Wednesday, May 6, 2015

Traveling and Writing

I’m on the road….again. This time I’ll be on the east coast for almost two weeks, attending lots of book events. A very exciting, fun-filled time. I’ll be staying with friends that I never get to see enough of, and who have scored book club, library, and bookstore readings for me—not to mention a special western themed dinner. I want to spend every minute enjoying the company of friends and being “on” at these wonderful gigs.

BUT. That’s two weeks out of my writing time—time I need to move forward on my current work in progress. So how do I handle this?

Last year I went to Africa for five weeks. I decided there was no way I could forego writing for that length of time. But I also knew I didn’t want to drive myself crazy with a writing schedule that would make me feel guilty every day that I didn’t meet it. In the end I decided that I would aim for a modest 500 words a day, and try to do that at least five days a week. And it worked! While everyone else was napping or reading in the afternoon break, I took out my tiny little ipad mini with its tiny little keyboard, and I tapped away. Luckily, I don’t nap in the afternoon, so I didn’t miss it. But you can be sure that when we were escorted to our cabins at what seemed like a ridiculously early hour, I fell into bed and slept soundly.

My writing mentor and pal Sophie Littlefield once said that she had learned to write on the plane and in her hotel room when she was on book tour. That’s what I do. I’m writing this as my friend Karen is and getting dressed for the day. Of course it’s easier for me because I don’t have household chores to do. But instead of reading, or messing around on Facebook, I’m writing my blog. Yesterday on the plane I wrote 1500 words, despite the best efforts of the woman in the seat in front of me (may she get a bad case of laryngitis) who screeched at her seatmate for the entire five-hour flight. Thank goodness for the lovely man next to me who was working as feverishly as I was (hmmm, maybe he was writing a novel).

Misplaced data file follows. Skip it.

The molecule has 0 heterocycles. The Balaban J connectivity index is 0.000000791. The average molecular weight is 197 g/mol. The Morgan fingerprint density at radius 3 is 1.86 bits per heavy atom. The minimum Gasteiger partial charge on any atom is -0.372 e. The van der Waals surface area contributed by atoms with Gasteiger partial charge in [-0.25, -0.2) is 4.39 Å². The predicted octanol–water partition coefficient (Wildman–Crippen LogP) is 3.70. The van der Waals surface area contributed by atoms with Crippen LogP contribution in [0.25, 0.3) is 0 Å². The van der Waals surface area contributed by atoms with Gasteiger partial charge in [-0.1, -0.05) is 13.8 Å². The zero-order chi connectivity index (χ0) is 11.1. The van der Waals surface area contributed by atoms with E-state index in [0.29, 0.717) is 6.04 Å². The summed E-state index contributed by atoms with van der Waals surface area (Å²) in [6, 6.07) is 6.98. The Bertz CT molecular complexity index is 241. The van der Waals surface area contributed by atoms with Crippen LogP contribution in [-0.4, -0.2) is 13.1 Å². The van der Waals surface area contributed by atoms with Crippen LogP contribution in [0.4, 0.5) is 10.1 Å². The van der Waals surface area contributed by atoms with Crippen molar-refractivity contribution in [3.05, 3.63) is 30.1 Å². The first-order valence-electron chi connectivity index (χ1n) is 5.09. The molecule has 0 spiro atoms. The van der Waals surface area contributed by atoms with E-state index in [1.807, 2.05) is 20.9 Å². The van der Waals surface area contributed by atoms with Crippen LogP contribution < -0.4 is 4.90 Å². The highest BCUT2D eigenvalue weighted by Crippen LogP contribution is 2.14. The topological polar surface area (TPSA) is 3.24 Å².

Luckily on the east coast I’m up a couple of hours after everyone else has retired for the night, so I can always sneak in a little writing time then.

Writing: it’s what writers do. What I’ve learned is that I can take off a day now and then, but if I take off too many days in a row I lose momentum and lose the thread of the story. Not to mention that I start to get that itchy feeling that something isn’t quite right. Are we a crazy bunch, or what?


James Ziskin said...

Great post, Terry. Your strategy is a sound one. Grab the moments when you can and set goals. I only wish I were as diligent as you.

Pat Marinelli said...

I always wrote on vacation when I was up early and everyone else was still asleep. Of course then it was letters to family and now I work on my writing.